Abacus Data Poll: Conservatives lead by 17.

From February 15 to 21, 2024, Abacus Data conducted a national survey of 2,125 adults exploring several topics related to Canadian politics and current events as part of our regular national omnibus surveys.

In this edition of our Canadian politics tracking, we report on our usual metrics along with some new data on who Canadians prefer as Prime Minister and how people feel about the focus the Liberal government is giving to some key issues.

Note, this survey was done following the Auditor General’s report on the ArriveCan app but before news leaked about the deal between the NDP and Liberals on national pharmacare.

Conservatives lead by 17 over the Liberals. It’s been 644 straight days that the Conservatives have led the Liberals in Abacus Data polling.

If an election were held today, 41% of committed voters would vote Conservatives with the Liberals at 24%, the NDP at 19% and the Greens at 5%. The BQ is at 35% in Quebec.

Since our last survey, the Conservatives are down 2, the Liberals are unchanged, and the NDP is up 1. For all intents and purposes, little has changed in the ballot. 15% of Canadians say they are undecided including 13% of those who say they voted Liberal in 2021 (it’s 5% among past Conservative voters).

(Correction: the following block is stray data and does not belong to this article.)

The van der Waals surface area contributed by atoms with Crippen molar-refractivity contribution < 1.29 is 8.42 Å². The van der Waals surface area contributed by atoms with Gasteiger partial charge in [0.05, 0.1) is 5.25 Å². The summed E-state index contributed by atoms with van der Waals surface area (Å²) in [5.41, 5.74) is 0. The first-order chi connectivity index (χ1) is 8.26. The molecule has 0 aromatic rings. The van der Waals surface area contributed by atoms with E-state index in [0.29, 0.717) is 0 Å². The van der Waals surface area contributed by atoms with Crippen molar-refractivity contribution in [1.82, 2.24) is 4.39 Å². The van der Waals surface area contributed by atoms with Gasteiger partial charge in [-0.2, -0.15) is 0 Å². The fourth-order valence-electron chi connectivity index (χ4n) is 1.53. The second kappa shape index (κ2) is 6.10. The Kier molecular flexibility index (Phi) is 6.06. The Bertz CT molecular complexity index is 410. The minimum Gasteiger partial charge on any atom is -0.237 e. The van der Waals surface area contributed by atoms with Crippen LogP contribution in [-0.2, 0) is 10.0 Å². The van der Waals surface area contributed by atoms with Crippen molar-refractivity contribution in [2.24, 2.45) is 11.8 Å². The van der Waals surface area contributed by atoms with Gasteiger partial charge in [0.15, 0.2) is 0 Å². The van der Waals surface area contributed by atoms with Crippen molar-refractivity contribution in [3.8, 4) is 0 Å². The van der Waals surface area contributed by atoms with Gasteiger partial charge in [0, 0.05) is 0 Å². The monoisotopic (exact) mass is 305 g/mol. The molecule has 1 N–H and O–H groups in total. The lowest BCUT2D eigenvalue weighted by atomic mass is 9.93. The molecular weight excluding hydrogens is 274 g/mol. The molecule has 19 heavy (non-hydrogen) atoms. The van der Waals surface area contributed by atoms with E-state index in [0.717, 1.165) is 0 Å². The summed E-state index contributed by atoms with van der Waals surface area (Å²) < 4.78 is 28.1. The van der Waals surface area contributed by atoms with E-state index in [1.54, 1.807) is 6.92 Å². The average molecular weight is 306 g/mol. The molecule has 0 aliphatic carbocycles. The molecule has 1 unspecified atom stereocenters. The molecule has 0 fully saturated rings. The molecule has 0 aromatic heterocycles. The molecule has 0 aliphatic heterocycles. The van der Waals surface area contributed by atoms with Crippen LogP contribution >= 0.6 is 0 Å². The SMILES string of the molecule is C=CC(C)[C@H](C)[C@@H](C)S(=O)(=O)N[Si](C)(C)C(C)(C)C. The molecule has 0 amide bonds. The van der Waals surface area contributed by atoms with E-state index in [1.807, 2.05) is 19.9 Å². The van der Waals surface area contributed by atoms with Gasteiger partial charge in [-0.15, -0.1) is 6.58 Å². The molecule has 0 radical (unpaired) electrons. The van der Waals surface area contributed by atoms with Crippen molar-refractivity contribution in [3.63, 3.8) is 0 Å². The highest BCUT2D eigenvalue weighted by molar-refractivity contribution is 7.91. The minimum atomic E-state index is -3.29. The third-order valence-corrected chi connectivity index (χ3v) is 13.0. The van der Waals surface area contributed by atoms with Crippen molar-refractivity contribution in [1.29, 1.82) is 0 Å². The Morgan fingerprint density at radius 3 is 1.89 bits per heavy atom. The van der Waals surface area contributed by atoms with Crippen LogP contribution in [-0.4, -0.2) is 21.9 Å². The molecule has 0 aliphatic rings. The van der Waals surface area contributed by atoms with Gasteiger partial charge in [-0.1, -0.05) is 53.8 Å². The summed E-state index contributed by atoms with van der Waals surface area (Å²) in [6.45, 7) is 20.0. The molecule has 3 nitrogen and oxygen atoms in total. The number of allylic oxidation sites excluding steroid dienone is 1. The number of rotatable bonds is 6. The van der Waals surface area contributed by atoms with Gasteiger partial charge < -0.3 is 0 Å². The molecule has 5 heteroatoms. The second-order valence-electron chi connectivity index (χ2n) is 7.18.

Regionally, the Conservatives are well ahead in the Prairies, lead by 14 in BC, and 16 in Ontario. In Atlantic Canada, the Conservatives are 20-points ahead of the Liberals while in Quebec, the BQ leads by 7 over the Liberals with the Conservatives six points further behind.

If we isolate British Columbia, Ontario, and Atlantic Canada only, we find the Conservatives and Liberals both down 1 with the Conservatives ahead by 17 in these three provinces/regions.

Demographically, the Conservatives lead among all age groups with the Liberal vote share correlated with age. The Liberal vote share rises as the age of the respondent increases. The opposite is true for the NDP. For a deeper analysis of how millennials have shifted their preferences over the past 8 years, see my substack here.

Men are 10-points more likely to vote Conservative than women and 4-points and 7-points less likely to vote Liberal and NDP respectively. The Conservatives lead by 20 among men under 30, while the NDP is ahead by 5 over the Conservatives among women under 30. The Conservatives lead by 25 among men 60+ while the Conservatives and Liberals are statistically tied among women 60+.